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Moscow's radar station gambit

By Hossein Amiri, Tehran Times Opinion Column

TEHRAN, June 13 (Mehr News Agency) -- The U.S. plan to establish a missile defense system in Europe has met serious opposition from Russia, and it seems that the Kremlin's grandmasters are trying a gambit to trick U.S. officials into revealing their hand.

White House officials repeatedly say that they want to establish a missile system in Eastern Europe to counter missile threats from Iran and North Korea. Yet it seems that both U.S. and Russian officials are aware that this is a ruse.

In January 2007, the U.S. asked Poland and the Czech Republic, both former satellites of the Soviet Union and current members of the European Union and NATO, to permit the establishment of a U.S. anti-missile defense system on their territory. This would consist of a missile shield in Poland and an anti-missile radar system in the Czech Republic.

Russia, which is the chief opponent of the proposal, believes that Tehran and Pyongyang lack the missile capability to seriously threaten the U.S. Thus, the Kremlin believes the anti-missile defense system is meant to neutralize the effectiveness of Russia's missile systems.

But what is the real aim of the United States? Are U.S. officials sincere in their claims that the missile shield is aimed at Iran and North Korea? Do the Russians really believe the missile shield is aimed at them?

Russia says that dialogue in the framework of the Russia-NATO Council is the best way to settle the problem. This could postpone the implementation of the project, perhaps indefinitely.

But Poland has not agreed to this request.

Polish President Lech Kaczynski has said that if Warsaw holds talks with the United States rather than NATO, the project can be completed sooner.

Kaczynski has also said that the project will never be completed if all NATO members are consulted, because they would take Russia's stance into consideration before making a decision.

Given the difficulties that might arise from seeking a solution through dialogue with NATO, Russia has adopted another strategy.

Russian Ambassador to Baku Vasili Istratov has said that Russia might study a plan for shared use with the United States of the Qabala radar station in Azerbaijan.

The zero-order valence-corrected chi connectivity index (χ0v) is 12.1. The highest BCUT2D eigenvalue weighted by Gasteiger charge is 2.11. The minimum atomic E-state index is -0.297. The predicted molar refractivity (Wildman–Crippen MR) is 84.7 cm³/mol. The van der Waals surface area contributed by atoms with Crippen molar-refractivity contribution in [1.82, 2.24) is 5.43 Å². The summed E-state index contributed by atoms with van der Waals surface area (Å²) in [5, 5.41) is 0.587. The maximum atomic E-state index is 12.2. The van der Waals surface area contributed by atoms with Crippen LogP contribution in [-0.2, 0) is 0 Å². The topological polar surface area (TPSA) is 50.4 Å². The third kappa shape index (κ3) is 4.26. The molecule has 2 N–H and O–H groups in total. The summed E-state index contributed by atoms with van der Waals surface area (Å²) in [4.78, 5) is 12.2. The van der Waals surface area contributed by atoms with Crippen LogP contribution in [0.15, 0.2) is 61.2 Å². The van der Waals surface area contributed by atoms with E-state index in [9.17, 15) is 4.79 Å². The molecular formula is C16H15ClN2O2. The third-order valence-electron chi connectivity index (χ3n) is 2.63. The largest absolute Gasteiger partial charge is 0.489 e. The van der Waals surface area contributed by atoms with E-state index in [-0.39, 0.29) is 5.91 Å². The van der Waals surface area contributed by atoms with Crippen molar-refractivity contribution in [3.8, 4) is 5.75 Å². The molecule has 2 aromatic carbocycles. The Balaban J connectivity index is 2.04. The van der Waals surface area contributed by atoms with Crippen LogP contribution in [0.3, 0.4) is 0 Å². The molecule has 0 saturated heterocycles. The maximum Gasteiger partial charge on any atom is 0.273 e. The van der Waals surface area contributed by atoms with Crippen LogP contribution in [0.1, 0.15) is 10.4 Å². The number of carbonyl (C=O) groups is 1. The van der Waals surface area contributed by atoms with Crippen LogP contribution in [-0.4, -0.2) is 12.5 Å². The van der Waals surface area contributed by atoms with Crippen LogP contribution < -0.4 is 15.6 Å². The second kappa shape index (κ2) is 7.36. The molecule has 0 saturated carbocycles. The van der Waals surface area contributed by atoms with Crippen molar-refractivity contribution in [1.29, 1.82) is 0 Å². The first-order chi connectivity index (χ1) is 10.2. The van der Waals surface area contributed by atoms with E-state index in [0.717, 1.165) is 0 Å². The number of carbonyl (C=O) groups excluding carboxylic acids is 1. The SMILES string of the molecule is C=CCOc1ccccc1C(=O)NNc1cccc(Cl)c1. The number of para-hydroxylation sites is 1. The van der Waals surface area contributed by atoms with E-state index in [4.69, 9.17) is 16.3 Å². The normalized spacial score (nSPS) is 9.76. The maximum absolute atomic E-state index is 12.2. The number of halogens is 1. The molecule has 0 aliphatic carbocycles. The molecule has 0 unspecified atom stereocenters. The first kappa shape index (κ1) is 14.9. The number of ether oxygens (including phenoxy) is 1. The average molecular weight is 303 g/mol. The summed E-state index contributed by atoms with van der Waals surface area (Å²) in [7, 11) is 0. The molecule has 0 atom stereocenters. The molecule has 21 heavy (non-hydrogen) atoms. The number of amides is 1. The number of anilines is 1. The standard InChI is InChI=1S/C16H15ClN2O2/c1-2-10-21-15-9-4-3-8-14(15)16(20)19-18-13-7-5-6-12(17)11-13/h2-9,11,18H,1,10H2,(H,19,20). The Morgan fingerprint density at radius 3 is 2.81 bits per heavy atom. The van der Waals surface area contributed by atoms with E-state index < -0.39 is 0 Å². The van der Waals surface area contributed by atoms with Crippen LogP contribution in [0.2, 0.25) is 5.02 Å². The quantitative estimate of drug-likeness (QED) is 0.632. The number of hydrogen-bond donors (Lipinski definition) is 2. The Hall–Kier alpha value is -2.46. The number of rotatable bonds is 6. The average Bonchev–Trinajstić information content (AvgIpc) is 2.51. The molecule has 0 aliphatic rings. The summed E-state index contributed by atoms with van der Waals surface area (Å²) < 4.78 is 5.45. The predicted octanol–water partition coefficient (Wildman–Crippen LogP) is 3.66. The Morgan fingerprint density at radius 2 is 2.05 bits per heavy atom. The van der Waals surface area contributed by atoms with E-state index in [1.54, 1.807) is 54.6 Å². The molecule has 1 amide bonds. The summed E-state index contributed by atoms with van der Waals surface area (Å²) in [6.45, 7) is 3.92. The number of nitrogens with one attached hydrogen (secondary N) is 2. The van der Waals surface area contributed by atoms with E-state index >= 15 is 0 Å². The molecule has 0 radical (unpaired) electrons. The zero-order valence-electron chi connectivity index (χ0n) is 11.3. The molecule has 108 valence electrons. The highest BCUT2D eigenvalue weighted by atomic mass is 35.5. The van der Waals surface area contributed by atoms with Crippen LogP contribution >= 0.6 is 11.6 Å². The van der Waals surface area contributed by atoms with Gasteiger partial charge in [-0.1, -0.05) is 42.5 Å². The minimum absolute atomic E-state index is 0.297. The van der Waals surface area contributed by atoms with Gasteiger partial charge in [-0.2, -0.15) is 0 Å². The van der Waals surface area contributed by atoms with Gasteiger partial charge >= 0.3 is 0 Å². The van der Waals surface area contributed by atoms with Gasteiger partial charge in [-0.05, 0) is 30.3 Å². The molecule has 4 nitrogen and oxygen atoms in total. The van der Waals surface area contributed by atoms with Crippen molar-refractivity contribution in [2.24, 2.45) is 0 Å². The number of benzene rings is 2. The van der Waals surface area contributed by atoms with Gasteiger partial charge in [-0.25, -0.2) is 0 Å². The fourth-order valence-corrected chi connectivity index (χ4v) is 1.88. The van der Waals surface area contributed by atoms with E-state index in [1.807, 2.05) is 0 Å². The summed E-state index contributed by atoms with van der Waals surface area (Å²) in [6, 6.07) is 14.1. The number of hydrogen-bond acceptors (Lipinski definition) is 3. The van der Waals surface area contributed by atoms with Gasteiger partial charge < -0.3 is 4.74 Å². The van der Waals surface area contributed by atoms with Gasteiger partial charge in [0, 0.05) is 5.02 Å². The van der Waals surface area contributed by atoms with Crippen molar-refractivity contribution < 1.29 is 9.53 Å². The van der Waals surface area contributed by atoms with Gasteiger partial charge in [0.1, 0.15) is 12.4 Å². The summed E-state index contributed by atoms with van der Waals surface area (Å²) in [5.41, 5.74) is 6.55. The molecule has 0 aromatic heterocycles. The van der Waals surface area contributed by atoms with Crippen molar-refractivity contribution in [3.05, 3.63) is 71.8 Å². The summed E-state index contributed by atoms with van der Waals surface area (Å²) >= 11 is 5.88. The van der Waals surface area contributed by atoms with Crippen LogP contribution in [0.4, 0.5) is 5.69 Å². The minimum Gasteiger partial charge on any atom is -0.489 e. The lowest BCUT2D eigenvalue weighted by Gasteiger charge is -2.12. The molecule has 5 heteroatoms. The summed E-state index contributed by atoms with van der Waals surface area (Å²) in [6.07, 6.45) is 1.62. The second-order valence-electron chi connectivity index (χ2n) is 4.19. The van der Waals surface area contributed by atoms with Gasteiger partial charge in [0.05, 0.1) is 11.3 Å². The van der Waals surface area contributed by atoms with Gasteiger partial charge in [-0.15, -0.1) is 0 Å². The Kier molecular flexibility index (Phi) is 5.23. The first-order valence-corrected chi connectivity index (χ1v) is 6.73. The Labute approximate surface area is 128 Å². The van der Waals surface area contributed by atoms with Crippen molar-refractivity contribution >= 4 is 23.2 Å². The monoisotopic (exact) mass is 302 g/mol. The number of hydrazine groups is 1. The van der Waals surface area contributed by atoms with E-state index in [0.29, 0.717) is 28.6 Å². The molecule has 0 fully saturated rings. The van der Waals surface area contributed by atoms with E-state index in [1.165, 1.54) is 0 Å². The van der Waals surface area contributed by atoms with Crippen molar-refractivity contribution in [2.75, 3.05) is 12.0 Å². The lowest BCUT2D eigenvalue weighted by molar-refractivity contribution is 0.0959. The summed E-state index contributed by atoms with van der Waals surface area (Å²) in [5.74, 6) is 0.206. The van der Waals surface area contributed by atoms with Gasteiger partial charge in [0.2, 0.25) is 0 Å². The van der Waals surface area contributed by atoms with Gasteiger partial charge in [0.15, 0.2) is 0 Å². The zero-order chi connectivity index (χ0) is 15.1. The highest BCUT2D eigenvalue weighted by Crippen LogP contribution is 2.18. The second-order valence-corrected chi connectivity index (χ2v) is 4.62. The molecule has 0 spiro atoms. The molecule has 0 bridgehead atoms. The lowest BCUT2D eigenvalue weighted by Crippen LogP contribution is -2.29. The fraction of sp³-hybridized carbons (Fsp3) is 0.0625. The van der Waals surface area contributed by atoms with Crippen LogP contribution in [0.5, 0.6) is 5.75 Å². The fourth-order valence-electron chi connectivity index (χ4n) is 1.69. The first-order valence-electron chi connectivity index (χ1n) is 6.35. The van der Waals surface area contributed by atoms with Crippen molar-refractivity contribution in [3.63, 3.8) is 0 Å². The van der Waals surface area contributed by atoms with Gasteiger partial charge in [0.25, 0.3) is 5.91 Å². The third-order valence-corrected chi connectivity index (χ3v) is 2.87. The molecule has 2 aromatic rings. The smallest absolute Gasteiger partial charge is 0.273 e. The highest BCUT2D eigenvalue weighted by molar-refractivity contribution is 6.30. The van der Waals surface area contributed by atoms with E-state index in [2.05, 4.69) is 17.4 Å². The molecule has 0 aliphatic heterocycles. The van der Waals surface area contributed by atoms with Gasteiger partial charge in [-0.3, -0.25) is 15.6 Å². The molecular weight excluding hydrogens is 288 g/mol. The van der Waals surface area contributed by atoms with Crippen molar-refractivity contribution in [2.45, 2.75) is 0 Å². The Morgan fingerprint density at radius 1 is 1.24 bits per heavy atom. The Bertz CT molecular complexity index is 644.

The Qabala radar station is a giant anti-missile radar system built by the Soviet Union in the Qabala region of Azerbaijan in 1985. The radar station has a range of up to 6000 kilometers and was designed to detect missile launches originating as far away as the Indian Ocean. The radar's surveillance covers Iran, Turkey, India, and the entire Middle East. It allows not only detection of the launch of a missile but also tracking of its entire trajectory, enabling an anti-missile system to intercept an offensive strike. After the collapse of the Soviet Union, Russia and Azerbaijan began negotiating the terms of the lease and in 2002 the two countries signed an agreement according to which Russia leased the station from Azerbaijan until 2012.

On the sidelines of the recent G8 summit, Russian president Vladimir Putin said Azeri President Ilham Aliyev had agreed to the use of the Qabala radar station in Azerbaijan as an element of the U.S. missile defense system.

Gen. Victor Yesin, the former chief of staff of the Russian Strategic Missile Troops, has said that Russia had earlier made a proposal for joint use of this station to allow the U.S. to neutralize the alleged threat of Iranian missiles.

So this is not news. However, if U.S. officials agreed to use Qabala, there would be no need to build another radar station in the Czech Republic because the Qabala station could easily monitor Iranian missiles, which U.S. officials say is the main reason they feel they need a missile defense system.

Gen. Yesin explained that implementation of this project is possible within the framework of a memorandum of understanding for the establishment of a joint center for monitoring missile launches signed by the Russian and U.S. presidents in 2000.

Thus, there is no legal obstacle for the U.S. to agree with the Russian proposal, as long as the political will is there, the Russian general has said.

But will the U.S. agree to the plan? Does Russia really feel threatened by Iranian missiles, whose capabilities it knows very well, or is it trying to test the United States?

In any case, it seems that the Russians' radar station gambit is meant to test Washington's intent. If the U.S. refuses to accept the proposal, Washington-Moscow relations will most likely go from political courtesies to heightened situation.

Meanwhile, one might ask if Russia has adopted this tactic with the intention of sacrificing Iran for its own interests. Even if the U.S. rejects the Russian proposal, Tehran will view the whole affair as an attempt to use Iran.

It is obvious that if the Pentagon agrees to use the radar station, it would be very difficult for the United States to convince Russia that it needs to build a similar station in the Czech Republic, and Moscow plans to make abandonment of the Eastern European missile defense system a condition for Washington's use of the Qabala radar station, Yesin has stated.

Given the Azeri president's approval of the plan, it is possible that the U.S. will agree to the proposal.

However, by allowing the deployment of U.S. forces so near to the Iranian border, would Russia not be breaking its alliance with Iran?

And doesn't this make it clear that Russia has no qualms about using Iran to neutralize the threats of the United States?

... Payvand News - 6/13/07 ... --

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